Reid, John G. (John Graham) (1972) Maine and the Royal Commission of 1664-1666. Masters thesis, Memorial University of Newfoundland.
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On his Restoration in 1660, Charles II faced the task of reimposing his authority throughout the realm. This study examines a particular aspect of that task as it related to the colonies. -- Between 1652 and 1658, the Province of Maine in New England had been annexed by Massachusetts and the Lord Proprietor of the province thus dispossessed. The structure of landholding in Maine had also been changed, since those who held land by patent from the Lord Proprietor now had to co-exist with several town organisations which, like their counterparts in Massachusetts, claimed common ownership of the land within their boundaries. -- From 1660, the Lord Proprietor, in alliance with certain of the patentees, made repeated efforts to resume control of his province. These efforts were never successful, largely because of the popular suspicion aroused by the accompanying intention to restore the proprietary land system. This would have destroyed the principle of free land which had been established under Massachusetts. -- Soon the royal government intervened. The aggrieved landowners, favoured by legal opinion, were pressing for redress; this, and other disputes over the power of Massachusetts, demanded royal action. Massachusetts, however, followed a policy of procrastination which avoided any concession. The government therefore decided to send a royal commission to New England. -- The Massachusetts colony refused on many issues to be moved by the commissioners, who were in these respects powerless to enforce their authority. In Maine, however, the commissioners were able successfully to make a temporary settlement by taking the province under direct royal authority and imposing a temporary moratorium on land disputes. -- Thus the inhabitants of Maine were for the moment satisfied, though both the Lord Proprietor and the Massachusetts colony had reason to be unhappy. No final settlement, however, was proposed by the royal government. In the absence of action from London, Massachusetts in 1668 resumed jurisdiction in Maine and was able to consolidate its power there. The proprietary system had long been unacceptable to the bulk of the inhabitants of Maine. When the king failed to offer any realistic alternative, the way was left open for Massachusetts and royal authority in New England received a severe setback.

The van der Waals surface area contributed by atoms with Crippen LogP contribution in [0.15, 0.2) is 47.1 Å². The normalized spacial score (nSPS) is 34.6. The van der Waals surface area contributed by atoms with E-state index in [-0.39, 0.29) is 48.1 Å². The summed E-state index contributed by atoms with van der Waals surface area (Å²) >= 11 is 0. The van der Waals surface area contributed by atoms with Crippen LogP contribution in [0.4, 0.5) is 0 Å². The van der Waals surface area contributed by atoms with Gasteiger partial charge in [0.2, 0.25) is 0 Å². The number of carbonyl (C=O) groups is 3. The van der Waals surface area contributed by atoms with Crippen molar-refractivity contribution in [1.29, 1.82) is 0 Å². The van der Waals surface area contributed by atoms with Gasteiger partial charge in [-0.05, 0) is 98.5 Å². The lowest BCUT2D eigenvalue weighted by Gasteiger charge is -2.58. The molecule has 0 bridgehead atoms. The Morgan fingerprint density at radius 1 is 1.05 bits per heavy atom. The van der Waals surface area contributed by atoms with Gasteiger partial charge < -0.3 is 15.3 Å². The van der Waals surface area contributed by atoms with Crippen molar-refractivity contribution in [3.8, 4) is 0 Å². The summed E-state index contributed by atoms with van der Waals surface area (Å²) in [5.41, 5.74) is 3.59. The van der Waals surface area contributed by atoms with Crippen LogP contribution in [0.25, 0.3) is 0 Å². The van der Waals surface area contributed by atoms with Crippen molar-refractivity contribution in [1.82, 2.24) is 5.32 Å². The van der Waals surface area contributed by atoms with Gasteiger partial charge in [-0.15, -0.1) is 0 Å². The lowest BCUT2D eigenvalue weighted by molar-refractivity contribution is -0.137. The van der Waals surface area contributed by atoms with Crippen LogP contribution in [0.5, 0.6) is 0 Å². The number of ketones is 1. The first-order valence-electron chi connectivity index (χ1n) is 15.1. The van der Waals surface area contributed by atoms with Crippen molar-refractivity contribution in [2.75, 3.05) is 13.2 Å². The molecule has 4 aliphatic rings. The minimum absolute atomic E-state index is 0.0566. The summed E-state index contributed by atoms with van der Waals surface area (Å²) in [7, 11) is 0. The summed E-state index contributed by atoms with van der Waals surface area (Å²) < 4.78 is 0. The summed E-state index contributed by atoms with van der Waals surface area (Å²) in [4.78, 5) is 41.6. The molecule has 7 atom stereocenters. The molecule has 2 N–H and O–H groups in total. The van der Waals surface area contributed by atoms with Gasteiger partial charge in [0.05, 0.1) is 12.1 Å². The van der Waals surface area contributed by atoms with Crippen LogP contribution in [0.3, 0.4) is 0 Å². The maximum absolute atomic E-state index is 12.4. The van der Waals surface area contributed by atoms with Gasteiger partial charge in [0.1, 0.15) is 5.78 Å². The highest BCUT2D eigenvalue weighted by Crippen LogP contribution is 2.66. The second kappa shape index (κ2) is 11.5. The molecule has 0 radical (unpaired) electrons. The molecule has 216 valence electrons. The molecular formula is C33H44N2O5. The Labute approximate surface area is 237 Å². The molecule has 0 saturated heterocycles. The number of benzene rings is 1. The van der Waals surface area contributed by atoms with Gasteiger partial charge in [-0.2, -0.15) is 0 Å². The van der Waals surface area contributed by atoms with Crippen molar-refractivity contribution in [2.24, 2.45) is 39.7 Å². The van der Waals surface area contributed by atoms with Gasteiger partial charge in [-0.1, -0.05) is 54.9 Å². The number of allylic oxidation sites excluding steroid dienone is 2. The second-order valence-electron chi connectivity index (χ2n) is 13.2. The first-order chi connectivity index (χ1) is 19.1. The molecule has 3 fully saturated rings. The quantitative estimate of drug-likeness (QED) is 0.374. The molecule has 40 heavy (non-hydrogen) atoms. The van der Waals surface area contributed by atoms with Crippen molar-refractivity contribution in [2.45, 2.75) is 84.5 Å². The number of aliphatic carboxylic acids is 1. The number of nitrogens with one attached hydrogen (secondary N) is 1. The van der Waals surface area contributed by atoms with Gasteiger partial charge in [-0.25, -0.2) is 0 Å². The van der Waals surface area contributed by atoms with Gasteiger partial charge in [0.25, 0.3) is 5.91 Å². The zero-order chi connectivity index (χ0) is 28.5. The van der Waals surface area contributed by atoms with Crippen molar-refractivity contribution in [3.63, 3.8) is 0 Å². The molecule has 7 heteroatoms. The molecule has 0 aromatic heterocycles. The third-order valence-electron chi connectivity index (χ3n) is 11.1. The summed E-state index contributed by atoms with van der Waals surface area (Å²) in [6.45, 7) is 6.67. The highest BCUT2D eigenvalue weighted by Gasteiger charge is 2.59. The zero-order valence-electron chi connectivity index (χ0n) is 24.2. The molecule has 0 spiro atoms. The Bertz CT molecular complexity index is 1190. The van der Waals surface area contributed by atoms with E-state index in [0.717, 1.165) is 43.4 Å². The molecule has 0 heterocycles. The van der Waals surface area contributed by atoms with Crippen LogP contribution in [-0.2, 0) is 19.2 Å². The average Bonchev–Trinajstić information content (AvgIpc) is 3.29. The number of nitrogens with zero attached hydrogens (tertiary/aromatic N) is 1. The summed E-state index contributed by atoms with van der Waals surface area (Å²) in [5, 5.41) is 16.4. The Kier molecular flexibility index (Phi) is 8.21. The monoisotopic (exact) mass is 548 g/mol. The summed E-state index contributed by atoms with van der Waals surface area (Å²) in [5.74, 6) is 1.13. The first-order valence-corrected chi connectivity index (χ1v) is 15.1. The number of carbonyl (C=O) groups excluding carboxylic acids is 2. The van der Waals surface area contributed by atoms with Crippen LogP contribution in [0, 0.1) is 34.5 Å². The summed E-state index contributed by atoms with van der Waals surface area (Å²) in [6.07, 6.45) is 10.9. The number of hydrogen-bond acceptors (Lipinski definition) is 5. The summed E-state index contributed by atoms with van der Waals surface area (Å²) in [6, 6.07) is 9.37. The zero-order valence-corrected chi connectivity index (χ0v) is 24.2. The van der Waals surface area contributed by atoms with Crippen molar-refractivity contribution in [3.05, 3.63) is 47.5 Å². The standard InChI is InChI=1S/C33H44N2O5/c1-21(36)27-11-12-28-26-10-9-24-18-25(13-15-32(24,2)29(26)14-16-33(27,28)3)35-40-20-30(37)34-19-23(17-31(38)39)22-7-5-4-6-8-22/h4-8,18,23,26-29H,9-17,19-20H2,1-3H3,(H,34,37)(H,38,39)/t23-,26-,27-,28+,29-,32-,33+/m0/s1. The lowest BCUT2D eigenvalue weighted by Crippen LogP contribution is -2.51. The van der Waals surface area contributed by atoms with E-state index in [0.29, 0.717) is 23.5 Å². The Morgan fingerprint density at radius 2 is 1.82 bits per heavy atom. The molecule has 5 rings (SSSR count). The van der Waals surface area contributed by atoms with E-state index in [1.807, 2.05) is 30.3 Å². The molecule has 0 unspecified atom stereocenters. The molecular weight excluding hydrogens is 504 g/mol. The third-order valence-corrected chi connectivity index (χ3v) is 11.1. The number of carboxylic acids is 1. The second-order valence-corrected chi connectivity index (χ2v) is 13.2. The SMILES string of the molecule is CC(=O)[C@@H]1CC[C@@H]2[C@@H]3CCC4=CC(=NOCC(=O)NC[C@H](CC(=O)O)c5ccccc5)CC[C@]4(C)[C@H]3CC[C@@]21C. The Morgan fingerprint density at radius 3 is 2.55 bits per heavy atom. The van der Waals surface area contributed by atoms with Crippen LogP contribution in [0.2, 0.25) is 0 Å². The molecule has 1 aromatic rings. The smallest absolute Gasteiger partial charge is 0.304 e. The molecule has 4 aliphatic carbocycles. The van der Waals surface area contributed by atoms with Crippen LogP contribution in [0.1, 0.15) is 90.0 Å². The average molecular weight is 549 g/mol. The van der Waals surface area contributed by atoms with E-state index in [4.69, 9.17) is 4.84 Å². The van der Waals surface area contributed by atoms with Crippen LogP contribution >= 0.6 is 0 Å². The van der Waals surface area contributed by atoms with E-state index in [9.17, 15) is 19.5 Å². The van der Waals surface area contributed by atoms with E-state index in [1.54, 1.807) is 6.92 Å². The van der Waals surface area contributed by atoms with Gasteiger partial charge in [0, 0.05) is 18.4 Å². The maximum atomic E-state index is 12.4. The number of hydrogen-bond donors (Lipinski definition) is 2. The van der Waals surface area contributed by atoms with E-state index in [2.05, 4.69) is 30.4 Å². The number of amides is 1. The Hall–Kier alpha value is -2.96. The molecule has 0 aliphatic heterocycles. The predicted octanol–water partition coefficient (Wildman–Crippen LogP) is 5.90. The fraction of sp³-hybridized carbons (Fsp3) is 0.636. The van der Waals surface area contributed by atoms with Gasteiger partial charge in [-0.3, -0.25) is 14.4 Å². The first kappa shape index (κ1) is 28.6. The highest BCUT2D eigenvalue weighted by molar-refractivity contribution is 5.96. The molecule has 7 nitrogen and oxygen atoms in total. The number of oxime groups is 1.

|Item Type:||Thesis (Masters)|
|Additional Information:||Bibliography: leaves 261-265|
|Department(s):||Humanities and Social Sciences, Faculty of > History|
|Geographic Location:||United States--Maine|
|Library of Congress Subject Heading:||Maine--History--Colonial period|
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